Day 2 – Visit LEGOLAND Malaysia (the main theme park).
Day 3 – Visit LEGOLAND Water Park. Either Johor Bahru late in the afternoon or stay for another night and leave in the morning.
Day 4 – Leave Johor Bahru by bus to Kuala Lumpur
That was the plan.
However, it was raining heavily when we arrived at our accommodation in Nusajaya. And having a good internet connection at the apartment, the kids glued themselves on their phones with zero intention to go outside. I just had to roam around the apartment’s vicinity to look for food. I found a restaurant and a supermarket close by.
It rained early the next day. And it continued to drizzle until the afternoon. Which only made us lazier to go out of our bed. We decided we’ll visit Sanrio Hello Kitty Town when the drizzles stopped which happened around 4:00 in the afternoon.
I wasn’t sure what we were doing but, despite the fact that the Hello Kitty Town is just a few minutes walk from our place, we reach it around 5:30 p.m. only to realize it closes at 6:00. Even the Red Bow Cafe was closed so the kids just had to content themselves shopping for Hello Kitty and Thomas merchandise.
There’s also U.F.O. Catchers (or what others refer to as claw machines) and spent a few Ringgits. My daughter was lucky to snag a Meowth on her first attempt.
Several other kids merchandise abound around the area but it started to drizzle again. We just had a few glimpses at the Puteri Harbor before we finally decide to go back to the apartment. Despite our being Southeast Asians, the Malaysian humidity was too much for us.
On our third day, I woke the kids up early with a plan to visit LEGOLAND Water Park rain or shine. We can’t risk going to the main resort knowing the rain might pour any time nature chooses.
And we were right. The rain poured around lunch time and I was secretly poking fun at the people on the roller coaster.
The best part of the water park? The 300-gallon water bucket pouring every four minutes at the Joker Soaker. Watch the clip below, “fun” starts after 20 seconds into the video.
Here’s a more up-close video version of the giant water bucket pour 300.
The LEGOLAND Malaysia Resort Park is Johor Bahru’s most popular attraction. It’s probably the reason why crossing the Singapore-Malaysia Border by bus became a thing. Otherwise, people would just fly from Singapore to Kuala Lumpur since a bus ride from Johor to KL will take another five or more hours. That said, due to Malaysia’s appalling humidity and weather unpredictability, LEGOLAND Water Park is your better option.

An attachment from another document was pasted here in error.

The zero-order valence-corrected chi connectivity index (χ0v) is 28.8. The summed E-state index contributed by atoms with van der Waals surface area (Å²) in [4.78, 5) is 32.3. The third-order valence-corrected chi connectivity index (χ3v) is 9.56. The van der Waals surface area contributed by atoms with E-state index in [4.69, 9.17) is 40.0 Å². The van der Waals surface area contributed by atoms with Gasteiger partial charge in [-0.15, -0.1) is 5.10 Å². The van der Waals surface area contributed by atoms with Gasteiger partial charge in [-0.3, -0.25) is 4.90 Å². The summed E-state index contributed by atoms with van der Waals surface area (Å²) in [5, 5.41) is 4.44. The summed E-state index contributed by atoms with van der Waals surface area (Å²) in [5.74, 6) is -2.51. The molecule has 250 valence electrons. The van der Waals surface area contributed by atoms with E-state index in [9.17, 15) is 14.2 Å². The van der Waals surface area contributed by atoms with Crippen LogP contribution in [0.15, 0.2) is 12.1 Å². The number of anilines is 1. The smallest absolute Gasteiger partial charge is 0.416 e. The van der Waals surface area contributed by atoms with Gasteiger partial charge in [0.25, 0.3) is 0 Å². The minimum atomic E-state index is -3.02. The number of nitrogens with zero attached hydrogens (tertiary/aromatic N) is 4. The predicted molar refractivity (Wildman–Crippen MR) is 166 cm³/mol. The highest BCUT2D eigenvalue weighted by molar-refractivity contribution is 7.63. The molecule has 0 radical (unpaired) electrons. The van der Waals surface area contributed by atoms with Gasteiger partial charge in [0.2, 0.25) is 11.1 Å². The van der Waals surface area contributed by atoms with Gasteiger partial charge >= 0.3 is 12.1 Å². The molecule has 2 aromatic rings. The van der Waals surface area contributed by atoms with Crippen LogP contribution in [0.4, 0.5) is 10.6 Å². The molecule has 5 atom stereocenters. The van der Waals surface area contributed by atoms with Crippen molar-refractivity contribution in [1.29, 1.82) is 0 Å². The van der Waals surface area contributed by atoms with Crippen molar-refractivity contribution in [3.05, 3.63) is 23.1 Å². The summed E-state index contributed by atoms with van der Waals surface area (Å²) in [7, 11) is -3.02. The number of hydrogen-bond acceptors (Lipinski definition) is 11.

Where to Stay in Johor Bahru
We stayed at one of the many new condominium units at the Teega Residences in Nusajaya. It was just five minutes walk to Sanrio Hello Kitty Town and about 10 minutes to LEGOLAND Malaysia by car.
The best part is that we were able to book it for less than USD20 per night. Want to save more? Sign up on Airbnb through this link and you’ll get $31 off your first home booking of $67 or more and $12 towards an experience of $44 or more. Coupons expire one year from date of sign up, use it wisely. I did not.
The building staffs were really very courteous and respectful, they made us feel like royalties. The place was very clean and the host very responsive to our inquiries.
People on Facebook were commenting that we may have been the only people at the area because they weren’t seeing any others on our photos. I told them there were cleaning crews and a few construction workers, too.
To conclude this, I do not really recommend crossing the Singapore-Malaysia border by bus if Johor Bahru is not part of your travel itinerary. Onward bus trips from Johor Bahru to Kuala Lumpur will take at least five more hours with light to moderate traffic.
Instead, book a cheap flight from Changi International Airport to Kuala Lumpur, Penang, or any other parts of Malaysia you intend to go to. There already are several budget airlines flying between Singapore and Malaysia which can be more convenient as compared to land travel.
However, if the Johor Bahru is one of your intended destinations, crossing the border by bus is your best option. Not only it is conveniently fast, but it’s also relatively cheap and the most affordable. Trust me, it’s better than the hassle of pre-boarding and other airport procedures.
TL;DR — The cheapest and shortest way to cross the Singapore-Malaysia border is by SBS Bux 170X in MRT Kranji Station.